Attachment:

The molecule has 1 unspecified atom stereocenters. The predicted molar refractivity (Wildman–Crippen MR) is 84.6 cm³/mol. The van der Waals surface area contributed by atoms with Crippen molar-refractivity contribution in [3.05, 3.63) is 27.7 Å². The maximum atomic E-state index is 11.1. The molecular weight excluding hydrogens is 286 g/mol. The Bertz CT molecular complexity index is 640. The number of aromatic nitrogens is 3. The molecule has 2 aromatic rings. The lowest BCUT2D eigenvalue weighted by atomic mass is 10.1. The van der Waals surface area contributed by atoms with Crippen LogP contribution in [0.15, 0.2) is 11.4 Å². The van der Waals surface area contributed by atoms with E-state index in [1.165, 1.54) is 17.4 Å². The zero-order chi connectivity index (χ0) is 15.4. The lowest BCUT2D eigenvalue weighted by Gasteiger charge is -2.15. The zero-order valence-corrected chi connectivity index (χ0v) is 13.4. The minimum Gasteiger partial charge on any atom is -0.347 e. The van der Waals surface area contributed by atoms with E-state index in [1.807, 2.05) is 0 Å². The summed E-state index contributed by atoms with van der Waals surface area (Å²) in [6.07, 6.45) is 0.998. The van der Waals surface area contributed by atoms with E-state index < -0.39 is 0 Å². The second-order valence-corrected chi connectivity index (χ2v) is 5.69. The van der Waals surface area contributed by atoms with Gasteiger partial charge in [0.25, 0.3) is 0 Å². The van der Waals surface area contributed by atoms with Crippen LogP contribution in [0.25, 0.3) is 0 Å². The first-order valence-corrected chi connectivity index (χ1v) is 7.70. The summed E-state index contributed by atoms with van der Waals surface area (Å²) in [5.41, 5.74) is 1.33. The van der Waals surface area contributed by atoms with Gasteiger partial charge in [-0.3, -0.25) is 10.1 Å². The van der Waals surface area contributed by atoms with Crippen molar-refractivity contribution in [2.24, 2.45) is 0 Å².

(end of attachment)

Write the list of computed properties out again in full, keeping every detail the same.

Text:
The molecule has 1 unspecified atom stereocenters. The predicted molar refractivity (Wildman–Crippen MR) is 84.6 cm³/mol. The van der Waals surface area contributed by atoms with Crippen molar-refractivity contribution in [3.05, 3.63) is 27.7 Å². The maximum atomic E-state index is 11.1. The molecular weight excluding hydrogens is 286 g/mol. The Bertz CT molecular complexity index is 640. The number of aromatic nitrogens is 3. The molecule has 2 aromatic rings. The lowest BCUT2D eigenvalue weighted by atomic mass is 10.1. The van der Waals surface area contributed by atoms with Crippen LogP contribution in [0.15, 0.2) is 11.4 Å². The van der Waals surface area contributed by atoms with E-state index in [1.165, 1.54) is 17.4 Å². The zero-order chi connectivity index (χ0) is 15.4. The lowest BCUT2D eigenvalue weighted by Gasteiger charge is -2.15. The zero-order valence-corrected chi connectivity index (χ0v) is 13.4. The minimum Gasteiger partial charge on any atom is -0.347 e. The van der Waals surface area contributed by atoms with E-state index in [1.807, 2.05) is 0 Å². The summed E-state index contributed by atoms with van der Waals surface area (Å²) in [6.07, 6.45) is 0.998. The van der Waals surface area contributed by atoms with E-state index < -0.39 is 0 Å². The second-order valence-corrected chi connectivity index (χ2v) is 5.69. The van der Waals surface area contributed by atoms with Gasteiger partial charge in [0.25, 0.3) is 0 Å². The van der Waals surface area contributed by atoms with Crippen LogP contribution in [0.25, 0.3) is 0 Å². The first-order valence-corrected chi connectivity index (χ1v) is 7.70. The summed E-state index contributed by atoms with van der Waals surface area (Å²) in [5.41, 5.74) is 1.33. The van der Waals surface area contributed by atoms with Gasteiger partial charge in [-0.3, -0.25) is 10.1 Å². The van der Waals surface area contributed by atoms with Crippen molar-refractivity contribution in [2.24, 2.45) is 0 Å².